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  • A β3 Agonist, Mirabegron for the Treatment of Overactive Bladder

    ABSTRACT

    Overactive bladder syndrome (OAB) has a negative impact on quality of life and social functioning. Although antimuscarinic drugs are the first line of treatment for OAB, adverse effects and the limitations of efficacy hinder their use.β-adrenoceptors are found in the bladder body and mediate relaxation to noradrenalin. Stimulation ofβ3-adrenoceptor subtypes has been shown to relax bladder smooth muscle in humans. Mirabegron, a novel selectiveβ3-adorenoceptor agonist, is in development for the treatment of OAB. Phase II placebo-controlled clinical trials showed that mirabegron significantly improved the majority of variables when administered to patients with OAB. Mirabegron is well tolerated with significant efficacy in reducing the number of incontinence episodes and the mean micturition frequency. Commonly reported adverse effects were gastrointestinal adverse events and headache. The lower propensity of dry mouth and constipation while taking mirabegron may make it an attractive drug candidate.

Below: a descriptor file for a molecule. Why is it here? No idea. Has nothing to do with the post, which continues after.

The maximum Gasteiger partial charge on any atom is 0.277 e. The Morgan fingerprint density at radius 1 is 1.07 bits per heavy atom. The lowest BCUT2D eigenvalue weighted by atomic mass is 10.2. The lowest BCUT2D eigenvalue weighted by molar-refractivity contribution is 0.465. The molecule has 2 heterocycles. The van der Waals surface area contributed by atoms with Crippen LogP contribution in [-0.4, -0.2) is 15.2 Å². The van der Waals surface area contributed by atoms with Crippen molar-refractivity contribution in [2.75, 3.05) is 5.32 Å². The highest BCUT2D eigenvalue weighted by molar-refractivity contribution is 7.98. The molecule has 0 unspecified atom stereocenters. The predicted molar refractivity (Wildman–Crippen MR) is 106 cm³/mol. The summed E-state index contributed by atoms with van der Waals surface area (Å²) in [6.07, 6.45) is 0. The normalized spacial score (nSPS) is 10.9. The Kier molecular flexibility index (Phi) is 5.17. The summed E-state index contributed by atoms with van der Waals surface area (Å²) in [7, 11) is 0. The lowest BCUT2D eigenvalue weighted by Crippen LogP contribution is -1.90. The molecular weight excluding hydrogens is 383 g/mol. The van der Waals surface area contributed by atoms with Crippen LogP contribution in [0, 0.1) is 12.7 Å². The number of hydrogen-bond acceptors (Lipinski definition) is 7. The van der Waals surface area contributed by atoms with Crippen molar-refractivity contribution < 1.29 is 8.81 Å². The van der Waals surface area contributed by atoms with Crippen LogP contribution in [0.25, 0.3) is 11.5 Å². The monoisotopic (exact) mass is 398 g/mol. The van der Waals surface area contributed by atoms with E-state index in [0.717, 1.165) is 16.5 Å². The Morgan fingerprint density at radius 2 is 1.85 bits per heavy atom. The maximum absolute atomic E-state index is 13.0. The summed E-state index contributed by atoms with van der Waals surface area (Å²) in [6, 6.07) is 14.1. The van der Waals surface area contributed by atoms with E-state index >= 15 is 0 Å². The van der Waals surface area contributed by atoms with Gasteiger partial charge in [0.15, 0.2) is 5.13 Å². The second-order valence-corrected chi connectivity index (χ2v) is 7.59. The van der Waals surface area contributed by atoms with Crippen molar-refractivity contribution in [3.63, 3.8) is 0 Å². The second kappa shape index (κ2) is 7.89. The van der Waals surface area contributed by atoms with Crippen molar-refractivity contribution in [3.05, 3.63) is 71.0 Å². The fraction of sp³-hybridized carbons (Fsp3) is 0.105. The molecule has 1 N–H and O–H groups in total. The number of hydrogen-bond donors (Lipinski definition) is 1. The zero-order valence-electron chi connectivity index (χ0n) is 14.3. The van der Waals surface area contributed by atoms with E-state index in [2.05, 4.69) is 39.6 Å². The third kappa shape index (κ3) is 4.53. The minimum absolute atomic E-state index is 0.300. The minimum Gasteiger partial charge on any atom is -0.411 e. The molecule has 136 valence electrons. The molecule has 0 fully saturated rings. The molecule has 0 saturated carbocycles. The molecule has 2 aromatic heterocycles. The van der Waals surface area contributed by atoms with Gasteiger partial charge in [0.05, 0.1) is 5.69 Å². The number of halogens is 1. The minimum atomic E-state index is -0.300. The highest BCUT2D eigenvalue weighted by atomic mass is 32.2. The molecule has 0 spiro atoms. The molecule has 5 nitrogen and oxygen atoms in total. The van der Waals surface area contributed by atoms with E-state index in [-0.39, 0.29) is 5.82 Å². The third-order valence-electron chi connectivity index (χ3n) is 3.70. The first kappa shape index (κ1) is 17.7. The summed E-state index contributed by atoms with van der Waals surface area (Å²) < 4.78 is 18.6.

Motoaki Saito, Fotios Dimitriadis, Fumiya Ohmasa, Seiya Inoue, Keisuke Satoh

    Submitted: Oct 10, 2011 Accepted for Publication: October 27, 2011


    KEYWORDS: Mirabegron; Adrenergic β3 receptor; Bladder; OAB (overactive bladder); LUTS (lower urinary tract symptoms)

    CORRESPONDENCE: Fotios Dimitriadis, MD, PhD, Division of Molecular Pharmacology, Tottori University School of Medicine, 86 Nishimachi, Yonago 683-8503, Japan ().

    CITATION: UroToday Int J. 2011 Dec;4(6):art 70. http://dx.doi.org/10.3834/uij.1944-5784.2011.12.03

    Acronyms and Abbreviations: ACh, acetylcholine; M1-4, muscarinic su types, 1-4 respectively; PLC, Phospholipase-C; IP3/DAG, Inositol 1,4,5 Trisphosphate/1,2-Diacylglycerol; NA, noradrenalin; AC, adenylyl cyclase; cATP, cyclic adenosine triphosphate

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    Published December 1, 2011